- Roxane Gay’s “Dear Men: It’s You, Too”
- Planned Parenthood’s “All About Consent” and and NYU students’ “Let’s Talk About Consent” videos
- Hollaback!’s bystander intervention resources (and also this guide to cop-free bystander intervention from Project NIA).
- The Aurora Center’s guide to supporting survivors and KnowYourIX’s Supporting a Survivor: The Basics
- “How Do We Build a Culture of Consent?” zine + another Reflection idea: this zine is general, but can be applied to specific spaces and situations (like a record label, venue, publication, crew, etc.). Using the same “individual/interpersonal/institutional” framework, make a list of some specific actions you can take, habits you can break, and commitments you can make- at each level.
4. Readings/videos on accountability, apology, and transformative justice
This is a complex, dynamic field of study, but these links can hopefully be useful intros and starting points.
- Mia Mingus’ “How to Give a Good Apology” and “Dreaming Accountability”
- Barnard Center for Research on Women’s “Building Accountable Communities Project”
- Kyra and Malcolm London’s Accountability Process
- “Dealing With Our Shit” Collective’s Zine
- How To Survive The End of The World episodes on Transformative Justice (1 and 2)
- Transform Harm is a resource I’ve been referring people to a lot lately in the context of prisons/police abolition. But that site is also an absolutely vital resource for this conversation too, which shows how connected these two issues are. For example, check out “Taking the First Step: Suggestions for People Called Out for Abusive Behavior” (many other great links there too).
I know a big wall of text here will be intimidating, but this is partly a recommended reading list and partly a statement that there has already been so much work done, often incredibly rigorous and difficult work, often by women, often by Black women and women of color, that we can turn to for education.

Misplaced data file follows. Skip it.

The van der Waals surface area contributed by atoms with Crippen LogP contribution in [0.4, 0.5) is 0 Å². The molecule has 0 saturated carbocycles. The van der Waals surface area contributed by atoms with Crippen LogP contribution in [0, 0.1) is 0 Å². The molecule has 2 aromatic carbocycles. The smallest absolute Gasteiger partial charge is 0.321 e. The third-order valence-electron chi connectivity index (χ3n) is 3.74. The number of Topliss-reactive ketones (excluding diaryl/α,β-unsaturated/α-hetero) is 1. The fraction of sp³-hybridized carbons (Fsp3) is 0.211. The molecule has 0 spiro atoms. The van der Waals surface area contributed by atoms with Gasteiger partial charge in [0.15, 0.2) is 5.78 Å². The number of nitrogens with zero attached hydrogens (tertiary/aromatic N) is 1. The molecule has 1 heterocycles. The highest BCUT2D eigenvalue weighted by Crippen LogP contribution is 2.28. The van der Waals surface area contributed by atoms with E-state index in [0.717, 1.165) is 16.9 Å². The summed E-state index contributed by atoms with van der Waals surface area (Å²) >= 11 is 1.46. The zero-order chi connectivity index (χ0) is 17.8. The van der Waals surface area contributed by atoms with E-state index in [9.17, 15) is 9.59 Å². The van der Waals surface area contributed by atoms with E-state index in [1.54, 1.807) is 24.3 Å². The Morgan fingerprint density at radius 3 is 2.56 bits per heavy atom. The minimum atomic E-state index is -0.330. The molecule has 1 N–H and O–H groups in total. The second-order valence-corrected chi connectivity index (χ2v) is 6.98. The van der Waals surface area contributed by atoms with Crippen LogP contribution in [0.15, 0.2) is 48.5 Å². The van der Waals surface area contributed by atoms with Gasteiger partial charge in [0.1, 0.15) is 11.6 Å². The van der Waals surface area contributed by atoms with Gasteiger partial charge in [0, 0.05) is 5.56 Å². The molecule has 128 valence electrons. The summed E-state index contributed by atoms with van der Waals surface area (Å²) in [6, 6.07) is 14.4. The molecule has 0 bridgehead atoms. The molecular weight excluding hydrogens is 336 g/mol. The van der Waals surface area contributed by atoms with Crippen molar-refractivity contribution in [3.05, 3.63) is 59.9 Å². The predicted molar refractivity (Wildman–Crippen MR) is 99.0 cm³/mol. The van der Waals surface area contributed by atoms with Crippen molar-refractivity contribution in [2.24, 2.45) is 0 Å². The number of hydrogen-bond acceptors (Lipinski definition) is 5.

- Know My Name (Chanel Miller)
- Not that Bad: Dispatches from Rape Culture (ed. Roxane Gay)
- Man Up: Reimagining Modern Manhood (Carlos Andrés Gómez)
- Feminism Is for Everybody: Passionate Politics (bell hooks)
- The Will to Change: Men, Masculinity, and Love (bell hooks)
- The Man They Wanted Me to Be (Jared Yates Sexton)
- Beyond Survival: Strategies and Stories from the Transformative Justice Movement (ed. Ejeris Dixon & Leah Lakshmi Piepzna-Samarasinha)
- Fumbling Towards Repair: A Workbook for Community Accountability Facilitators (Mariame Kaba & Shira Hassan)
- Yes Means Yes!: Visions of Female Sexual Power and A World Without Rape (ed. Friedman and Valenti)
- Queering Sexual Violence: Radical Voices from Within the Anti-Violence Movement (ed. Patterson)
- The Hunting Ground: The Inside Story of Sexual Assault on American College Campuses (Documentary and Book)
- The Beginning and End of Rape: Confronting Sexual Violence in Native America (Sarah Deer)
- Asking for It: The Alarming Rise of Rape Culture–and What We Can Do about It (Kate Harding)
- Ask: Building Consent Culture (ed. Stryker)
- Not On My Watch: A Handbook for the Prevention of Sexual Violence (Isabella Rotman)
And more. And more.
One other note, especially for educators and facilitators: I’ve put together a couple other posts focusing on POEMS that can be introductions to these kinds of conversations: one on masculinity and violence, and one on consent and rape culture.
As I always say in these resource-sharing posts, reading and having conversations isn’t everything that needs to happen. But it still needs to happen. If you have other resources, please feel free to share.